Origins of the Bill of Rights

Front Cover
Yale University Press, 2001 - Law - 306 pages
5 Reviews
Americans resorted to arms in 1775 not to establish new liberties but to defend old ones, explains constitutional historian Leonard W. Levy in this history of the origins of the Bill of Rights. Unencumbered by a rigid class system, an arbitrary government, or a single established church squelching dissent, colonial Americans understood freedom in a far more comprehensive and liberal way than the English, Levy shows. He offers here a panoramic view of the liberties secured by the first ten amendments to the Constitution-a penetrating analysis of the background of the Bill of Rights the meanings of each provision of the amendments.
  

What people are saying - Write a review

User ratings

5 stars
1
4 stars
1
3 stars
3
2 stars
0
1 star
0

Review: Origins of the Bill of Rights

User Review  - Michael Powe - Goodreads

The pugnaciously iconoclastic Professor's overview of the first ten amendments to the Constitution likely has something in it to offend everyone. But if you want one short book to review these critical elements of the national gov't, this book is the one. Read full review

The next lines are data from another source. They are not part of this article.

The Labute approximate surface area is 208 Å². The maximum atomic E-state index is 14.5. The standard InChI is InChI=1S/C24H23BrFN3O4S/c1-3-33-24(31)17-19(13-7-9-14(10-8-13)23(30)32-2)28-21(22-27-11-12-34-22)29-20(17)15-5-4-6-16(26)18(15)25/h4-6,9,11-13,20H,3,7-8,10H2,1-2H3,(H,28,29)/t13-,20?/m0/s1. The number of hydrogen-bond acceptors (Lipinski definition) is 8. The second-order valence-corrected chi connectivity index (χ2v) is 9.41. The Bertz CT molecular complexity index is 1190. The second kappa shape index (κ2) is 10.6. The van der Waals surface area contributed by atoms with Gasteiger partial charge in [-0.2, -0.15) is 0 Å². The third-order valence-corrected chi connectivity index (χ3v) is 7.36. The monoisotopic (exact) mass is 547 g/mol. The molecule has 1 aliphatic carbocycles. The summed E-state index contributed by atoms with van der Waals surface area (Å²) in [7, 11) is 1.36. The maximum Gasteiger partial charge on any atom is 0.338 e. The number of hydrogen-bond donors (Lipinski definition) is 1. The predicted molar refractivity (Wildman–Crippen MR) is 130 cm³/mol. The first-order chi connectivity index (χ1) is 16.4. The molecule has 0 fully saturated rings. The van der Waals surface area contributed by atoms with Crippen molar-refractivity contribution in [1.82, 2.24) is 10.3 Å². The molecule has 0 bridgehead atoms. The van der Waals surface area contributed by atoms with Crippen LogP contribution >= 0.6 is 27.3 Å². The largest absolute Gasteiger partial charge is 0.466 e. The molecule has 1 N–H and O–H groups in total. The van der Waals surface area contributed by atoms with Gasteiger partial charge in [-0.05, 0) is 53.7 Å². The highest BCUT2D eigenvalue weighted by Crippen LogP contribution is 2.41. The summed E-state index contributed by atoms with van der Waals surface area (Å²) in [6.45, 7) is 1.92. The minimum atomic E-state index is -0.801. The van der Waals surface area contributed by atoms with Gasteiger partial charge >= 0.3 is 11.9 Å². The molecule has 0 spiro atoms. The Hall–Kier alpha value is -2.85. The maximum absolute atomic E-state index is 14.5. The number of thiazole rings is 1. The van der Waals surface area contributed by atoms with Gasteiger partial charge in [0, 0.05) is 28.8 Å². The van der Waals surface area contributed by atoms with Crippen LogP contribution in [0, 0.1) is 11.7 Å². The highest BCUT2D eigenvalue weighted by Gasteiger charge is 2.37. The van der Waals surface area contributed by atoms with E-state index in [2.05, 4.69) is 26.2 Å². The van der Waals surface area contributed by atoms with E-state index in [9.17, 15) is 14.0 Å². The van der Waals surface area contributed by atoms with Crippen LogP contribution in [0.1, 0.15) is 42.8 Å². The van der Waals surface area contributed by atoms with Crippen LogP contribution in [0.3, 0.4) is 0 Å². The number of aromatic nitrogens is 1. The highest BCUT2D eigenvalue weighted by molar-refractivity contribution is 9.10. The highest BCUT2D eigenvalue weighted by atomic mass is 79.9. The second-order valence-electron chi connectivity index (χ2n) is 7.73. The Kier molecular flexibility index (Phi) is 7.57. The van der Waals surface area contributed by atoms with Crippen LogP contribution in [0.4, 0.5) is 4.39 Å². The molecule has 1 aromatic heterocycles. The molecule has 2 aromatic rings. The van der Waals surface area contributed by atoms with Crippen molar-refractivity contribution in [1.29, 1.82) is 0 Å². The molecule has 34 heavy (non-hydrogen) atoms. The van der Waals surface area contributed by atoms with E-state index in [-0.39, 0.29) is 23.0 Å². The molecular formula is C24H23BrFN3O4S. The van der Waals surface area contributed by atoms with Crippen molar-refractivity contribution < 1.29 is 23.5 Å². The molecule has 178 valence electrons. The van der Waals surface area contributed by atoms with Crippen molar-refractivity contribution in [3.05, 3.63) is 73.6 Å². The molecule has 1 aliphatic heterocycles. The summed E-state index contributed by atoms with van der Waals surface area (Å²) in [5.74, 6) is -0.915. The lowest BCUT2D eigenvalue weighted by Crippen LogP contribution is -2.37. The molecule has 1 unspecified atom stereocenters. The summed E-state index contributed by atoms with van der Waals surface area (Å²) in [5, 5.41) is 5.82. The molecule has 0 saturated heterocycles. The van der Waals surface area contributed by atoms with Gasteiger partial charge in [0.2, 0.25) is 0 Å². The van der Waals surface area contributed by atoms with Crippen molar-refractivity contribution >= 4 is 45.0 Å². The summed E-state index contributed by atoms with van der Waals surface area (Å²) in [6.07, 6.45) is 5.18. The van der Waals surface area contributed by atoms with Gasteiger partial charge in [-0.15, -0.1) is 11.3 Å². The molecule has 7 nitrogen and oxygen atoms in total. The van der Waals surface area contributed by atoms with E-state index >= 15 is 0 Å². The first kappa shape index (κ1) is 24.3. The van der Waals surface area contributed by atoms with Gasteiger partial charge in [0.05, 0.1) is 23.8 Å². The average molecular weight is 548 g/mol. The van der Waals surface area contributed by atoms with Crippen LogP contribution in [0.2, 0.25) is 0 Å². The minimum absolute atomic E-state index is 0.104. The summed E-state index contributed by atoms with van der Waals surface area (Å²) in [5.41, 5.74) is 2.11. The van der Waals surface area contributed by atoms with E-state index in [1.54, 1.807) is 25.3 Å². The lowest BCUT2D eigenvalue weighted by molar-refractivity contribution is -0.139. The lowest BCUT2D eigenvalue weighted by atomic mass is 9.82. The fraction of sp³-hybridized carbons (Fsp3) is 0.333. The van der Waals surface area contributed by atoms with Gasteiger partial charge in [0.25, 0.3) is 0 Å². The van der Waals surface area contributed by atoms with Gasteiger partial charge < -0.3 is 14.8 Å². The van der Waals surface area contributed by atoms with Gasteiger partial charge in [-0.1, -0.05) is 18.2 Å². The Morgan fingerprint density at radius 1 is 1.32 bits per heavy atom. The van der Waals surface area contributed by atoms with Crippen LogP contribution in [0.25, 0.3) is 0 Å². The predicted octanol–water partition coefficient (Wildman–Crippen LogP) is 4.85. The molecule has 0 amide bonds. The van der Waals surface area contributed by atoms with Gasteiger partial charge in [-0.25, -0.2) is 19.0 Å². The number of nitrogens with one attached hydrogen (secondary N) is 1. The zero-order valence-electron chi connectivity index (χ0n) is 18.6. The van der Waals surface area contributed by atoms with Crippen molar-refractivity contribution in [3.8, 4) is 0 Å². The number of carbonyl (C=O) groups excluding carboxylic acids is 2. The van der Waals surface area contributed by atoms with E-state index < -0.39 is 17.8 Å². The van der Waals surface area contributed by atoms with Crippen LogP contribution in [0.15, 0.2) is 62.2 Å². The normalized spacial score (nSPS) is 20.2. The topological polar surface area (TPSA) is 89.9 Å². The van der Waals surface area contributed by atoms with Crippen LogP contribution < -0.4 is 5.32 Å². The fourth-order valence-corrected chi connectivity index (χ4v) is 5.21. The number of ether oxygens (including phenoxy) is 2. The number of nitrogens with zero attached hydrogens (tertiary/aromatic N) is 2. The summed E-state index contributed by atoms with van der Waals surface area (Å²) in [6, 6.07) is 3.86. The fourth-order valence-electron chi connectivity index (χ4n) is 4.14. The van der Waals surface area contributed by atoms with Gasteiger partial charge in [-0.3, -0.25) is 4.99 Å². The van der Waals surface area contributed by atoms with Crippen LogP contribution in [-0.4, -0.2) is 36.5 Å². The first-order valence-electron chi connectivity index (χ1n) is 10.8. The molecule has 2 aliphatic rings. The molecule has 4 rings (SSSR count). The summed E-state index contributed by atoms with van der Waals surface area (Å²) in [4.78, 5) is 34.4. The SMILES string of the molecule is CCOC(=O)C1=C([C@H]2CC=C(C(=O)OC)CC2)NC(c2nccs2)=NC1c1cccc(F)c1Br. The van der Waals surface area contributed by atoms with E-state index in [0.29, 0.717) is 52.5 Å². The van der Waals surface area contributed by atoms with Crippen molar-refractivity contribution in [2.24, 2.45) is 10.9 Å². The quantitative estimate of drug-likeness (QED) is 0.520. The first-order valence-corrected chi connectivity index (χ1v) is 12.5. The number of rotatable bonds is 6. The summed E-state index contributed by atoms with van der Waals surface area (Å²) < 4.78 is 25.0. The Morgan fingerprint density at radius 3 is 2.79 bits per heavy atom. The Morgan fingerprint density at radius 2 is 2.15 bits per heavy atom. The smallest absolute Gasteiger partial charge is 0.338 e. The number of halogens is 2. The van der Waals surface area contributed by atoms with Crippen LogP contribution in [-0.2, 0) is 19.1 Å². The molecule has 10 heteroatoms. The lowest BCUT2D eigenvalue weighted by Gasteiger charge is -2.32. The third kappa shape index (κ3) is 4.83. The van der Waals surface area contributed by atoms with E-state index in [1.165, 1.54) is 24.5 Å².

Review: Origins of the Bill of Rights

User Review  - Sean Clouden - Goodreads

Thanks to this book, I understand my constitutional rights better than ever before, and I have a tremendous amount of respect for the Founding Fathers'courage and integrity to do what is right, even ... Read full review

Contents

TWO Habeas Corpus
44
THREE Bills of Attainder
68
The Establishment Clause
79
The Free Press Clause
103
SIX The Right to Keep and Bear Arms
133
Search and Seizure
150
The Right Against SelfIncrimination
180
NINE Double Jeopardy
203
Grand and Petty
210
ELEVEN The Eighth Amendment
231
Unenumerated Rights
241
Key Documents
261
Bibliography
297
Index
299
Copyright

Common terms and phrases

About the author (2001)

Leonard W. Levy is Mellon Professor Emeritus at the Claremont Graduate School and Distinguished Scholar in Residence at Southern Oregon State College. He is the author of thirty-six books, including Origins of the Fifth Amendment, for which he received a Pulitzer Prize.

Bibliographic information